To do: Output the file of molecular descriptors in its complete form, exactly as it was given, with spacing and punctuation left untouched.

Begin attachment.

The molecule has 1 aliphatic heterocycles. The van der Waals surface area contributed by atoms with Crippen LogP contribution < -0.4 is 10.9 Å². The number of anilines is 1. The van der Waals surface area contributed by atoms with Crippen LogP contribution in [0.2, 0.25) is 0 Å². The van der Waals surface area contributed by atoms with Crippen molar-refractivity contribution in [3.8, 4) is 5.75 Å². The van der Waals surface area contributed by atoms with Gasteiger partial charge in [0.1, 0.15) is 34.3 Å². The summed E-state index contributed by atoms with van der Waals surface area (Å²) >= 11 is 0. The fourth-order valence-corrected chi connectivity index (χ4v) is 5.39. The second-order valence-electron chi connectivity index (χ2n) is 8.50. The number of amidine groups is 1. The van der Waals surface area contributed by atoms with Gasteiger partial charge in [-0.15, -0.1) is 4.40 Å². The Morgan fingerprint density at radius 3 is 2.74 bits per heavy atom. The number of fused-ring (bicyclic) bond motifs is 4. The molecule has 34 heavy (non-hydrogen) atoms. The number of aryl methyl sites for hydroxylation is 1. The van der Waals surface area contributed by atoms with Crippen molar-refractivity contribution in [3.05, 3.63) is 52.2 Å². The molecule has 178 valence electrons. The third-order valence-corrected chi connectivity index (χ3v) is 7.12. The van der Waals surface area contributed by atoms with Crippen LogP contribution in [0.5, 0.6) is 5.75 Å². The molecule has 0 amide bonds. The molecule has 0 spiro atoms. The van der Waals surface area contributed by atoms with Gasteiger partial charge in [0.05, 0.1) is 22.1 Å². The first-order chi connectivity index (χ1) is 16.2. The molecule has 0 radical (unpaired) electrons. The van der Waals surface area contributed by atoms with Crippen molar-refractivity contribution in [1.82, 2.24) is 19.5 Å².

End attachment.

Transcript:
The molecule has 1 aliphatic heterocycles. The van der Waals surface area contributed by atoms with Crippen LogP contribution < -0.4 is 10.9 Å². The number of anilines is 1. The van der Waals surface area contributed by atoms with Crippen LogP contribution in [0.2, 0.25) is 0 Å². The van der Waals surface area contributed by atoms with Crippen molar-refractivity contribution in [3.8, 4) is 5.75 Å². The van der Waals surface area contributed by atoms with Gasteiger partial charge in [0.1, 0.15) is 34.3 Å². The summed E-state index contributed by atoms with van der Waals surface area (Å²) >= 11 is 0. The fourth-order valence-corrected chi connectivity index (χ4v) is 5.39. The second-order valence-electron chi connectivity index (χ2n) is 8.50. The number of amidine groups is 1. The van der Waals surface area contributed by atoms with Gasteiger partial charge in [-0.15, -0.1) is 4.40 Å². The Morgan fingerprint density at radius 3 is 2.74 bits per heavy atom. The number of fused-ring (bicyclic) bond motifs is 4. The molecule has 34 heavy (non-hydrogen) atoms. The number of aryl methyl sites for hydroxylation is 1. The van der Waals surface area contributed by atoms with Crippen molar-refractivity contribution in [3.05, 3.63) is 52.2 Å². The molecule has 178 valence electrons. The third-order valence-corrected chi connectivity index (χ3v) is 7.12. The van der Waals surface area contributed by atoms with Crippen LogP contribution in [0.5, 0.6) is 5.75 Å². The molecule has 0 amide bonds. The molecule has 0 spiro atoms. The van der Waals surface area contributed by atoms with Gasteiger partial charge in [0.05, 0.1) is 22.1 Å². The first-order chi connectivity index (χ1) is 16.2. The molecule has 0 radical (unpaired) electrons. The van der Waals surface area contributed by atoms with Crippen molar-refractivity contribution in [1.82, 2.24) is 19.5 Å².